Lassa fever strikes in Nigeria - high rates of fatality with no cure and no vaccine

Nigeria has been affected with an outbreak of the deadly Lassa fever since the start of this year. This disease typically has a high rate of fatality, no known cure and no vaccines have been developed against it yet. This is an unprecedented outbreak of this disease that is spreading faster than before. It is infecting more individuals than health workers can handle with their limited resources, say official sources.

Lassa Fever Cell - in fluid. Image Credit: Decade3d / Shutterstock
Lassa Fever Cell - in fluid. Image Credit: Decade3d / Shutterstock

Lassa fever is also called a “viral hemorrhagic fever” because it can damage several organs of the body including the blood vessels that may rupture and lead to bleeding. This bleeding may be the cause for death. The incubation period from contracting the infection and showing symptoms is around 3 weeks. The disease usually starts with mild symptoms including fever, weakness, muscle pain; headache etc. which make it difficult to differentiate this disease from dengue fever or malaria. With the course of progression of the disease, there may be bleeding tendencies leading to bleeding from mouth, nose and other parts of the body. This is similar to other hemorrhagic fevers such as Ebola. Usually case fatality rate with Lassa fever is around 1 percent. The percentage of fatality however rises if the patient is a pregnant woman with an 80 percent risk of the mother and the baby dying. Diagnosis can be made from blood or tissue samples in specialized laboratories only.

This latest outbreak is cause for concern because of the high rates of infection and fatality say experts. The natural host for this virus is the multimammate rat. These mammals are found across West Africa from where they gain access to humans in their homes. The presence of these animals in high numbers may be one of the reasons for this untimely outbreak. The disease spreads through contamination of food and water sources or objects at home with urine, saliva or feces from infected rats. The infection may also spread from person to person through body fluids. Healthcare personnel caring for patients without protective gear may also spread or contract the infection inadvertently. There is also a possibility that the virus has changed characters and is affecting individuals more during this season. Some experts believe that the general population might be more aware of the illness and thus the reporting may be higher than before. This could be one of the reasons for these high numbers.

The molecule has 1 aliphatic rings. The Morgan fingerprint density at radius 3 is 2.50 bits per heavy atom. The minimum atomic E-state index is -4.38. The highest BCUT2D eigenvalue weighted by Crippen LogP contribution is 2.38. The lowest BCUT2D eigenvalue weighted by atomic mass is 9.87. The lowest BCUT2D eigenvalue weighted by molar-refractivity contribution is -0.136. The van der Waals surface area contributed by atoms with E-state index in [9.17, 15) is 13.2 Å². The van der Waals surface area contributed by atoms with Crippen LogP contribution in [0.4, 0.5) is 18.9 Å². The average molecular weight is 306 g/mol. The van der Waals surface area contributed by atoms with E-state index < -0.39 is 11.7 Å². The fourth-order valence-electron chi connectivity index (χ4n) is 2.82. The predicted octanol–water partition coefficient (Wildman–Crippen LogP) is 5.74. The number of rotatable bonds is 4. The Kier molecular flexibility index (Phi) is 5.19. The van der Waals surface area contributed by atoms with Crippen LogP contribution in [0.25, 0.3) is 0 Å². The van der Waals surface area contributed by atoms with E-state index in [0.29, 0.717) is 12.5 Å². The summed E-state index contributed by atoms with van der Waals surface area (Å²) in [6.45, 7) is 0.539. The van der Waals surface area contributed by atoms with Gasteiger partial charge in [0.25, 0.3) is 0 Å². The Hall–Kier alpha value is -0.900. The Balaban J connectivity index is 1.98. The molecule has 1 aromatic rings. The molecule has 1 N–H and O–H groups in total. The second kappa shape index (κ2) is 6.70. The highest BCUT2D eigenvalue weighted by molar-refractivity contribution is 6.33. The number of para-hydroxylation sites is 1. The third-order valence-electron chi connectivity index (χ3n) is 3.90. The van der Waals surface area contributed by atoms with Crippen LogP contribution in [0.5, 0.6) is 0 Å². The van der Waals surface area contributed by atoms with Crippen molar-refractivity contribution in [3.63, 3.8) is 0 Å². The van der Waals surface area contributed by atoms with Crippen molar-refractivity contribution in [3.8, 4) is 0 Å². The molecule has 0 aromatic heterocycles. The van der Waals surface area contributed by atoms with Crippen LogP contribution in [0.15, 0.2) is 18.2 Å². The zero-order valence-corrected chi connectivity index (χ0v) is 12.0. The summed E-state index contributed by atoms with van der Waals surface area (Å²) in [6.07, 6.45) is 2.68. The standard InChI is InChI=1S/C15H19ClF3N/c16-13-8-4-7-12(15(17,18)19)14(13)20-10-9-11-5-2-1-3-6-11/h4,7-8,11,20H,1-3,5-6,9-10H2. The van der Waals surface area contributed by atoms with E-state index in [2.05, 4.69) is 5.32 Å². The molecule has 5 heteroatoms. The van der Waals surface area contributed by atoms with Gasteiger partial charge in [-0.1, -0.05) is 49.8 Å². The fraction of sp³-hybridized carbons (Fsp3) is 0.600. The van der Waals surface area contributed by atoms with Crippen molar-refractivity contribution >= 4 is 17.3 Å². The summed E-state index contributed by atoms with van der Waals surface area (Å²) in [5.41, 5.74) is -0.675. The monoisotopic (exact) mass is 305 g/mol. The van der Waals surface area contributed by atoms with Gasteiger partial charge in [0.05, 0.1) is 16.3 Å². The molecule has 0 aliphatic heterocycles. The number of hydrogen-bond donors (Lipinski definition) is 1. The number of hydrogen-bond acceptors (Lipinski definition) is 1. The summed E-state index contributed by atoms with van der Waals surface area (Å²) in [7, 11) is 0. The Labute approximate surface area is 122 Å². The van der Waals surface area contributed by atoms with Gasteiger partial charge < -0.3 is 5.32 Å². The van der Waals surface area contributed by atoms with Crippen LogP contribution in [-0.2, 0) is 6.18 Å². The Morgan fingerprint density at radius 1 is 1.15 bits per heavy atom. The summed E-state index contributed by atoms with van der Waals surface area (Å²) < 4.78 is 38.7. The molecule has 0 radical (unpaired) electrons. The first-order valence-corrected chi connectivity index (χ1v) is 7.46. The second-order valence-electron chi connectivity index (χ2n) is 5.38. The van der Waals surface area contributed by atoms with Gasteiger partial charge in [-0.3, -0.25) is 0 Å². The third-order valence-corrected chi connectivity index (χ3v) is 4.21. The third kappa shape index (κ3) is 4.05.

Public advisories thus include rat and pest control, preventing entry of rats into homes, covering rubbish and dustbins, storing food and water in clean and safe environments. The healthcare personnel are advised to wear protective gear.

According to latest reports from Nigeria Centre for Disease Control, there have been 1081 cases (including 14 health care workers) of Lassa fever in Nigeria between 1st January and 25th February 2018. Of these 317 could be confirmed in the laboratory. The case fatality rate is 22 percent says the report. Around 90 patients are reported to have succumbed to the disease. These are just estimates say the sources, since many cases could have been missed. Lassa fever has been affecting these regions since the 1960’s. Apart from Nigeria, the other affected countries include Ghana, Mali and Sierra Leone. The World Health Organization (WHO) is helping Nigeria cope with this current outbreak along with a team of healthcare personnel from Public Health Rapid Support Team, UK. Works are on regarding development of vaccine against the infection. CEPI (Coalition for Epidemic Preparedness Innovations) along with Wellcome Trust, national governments and the Bill & Melinda Gates Foundation are working towards an effective vaccine against Lassa fever.

Ananya Mandal

Written by

Ananya Mandal

Ananya is a doctor by profession, lecturer by vocation and a medical writer by passion. She specialized in Clinical Pharmacology after her bachelor's (MBBS). For her, health communication is not just writing complicated reviews for professionals but making medical knowledge understandable and available to the general public as well.



The opinions expressed here are the views of the writer and do not necessarily reflect the views and opinions of News-Medical.Net.
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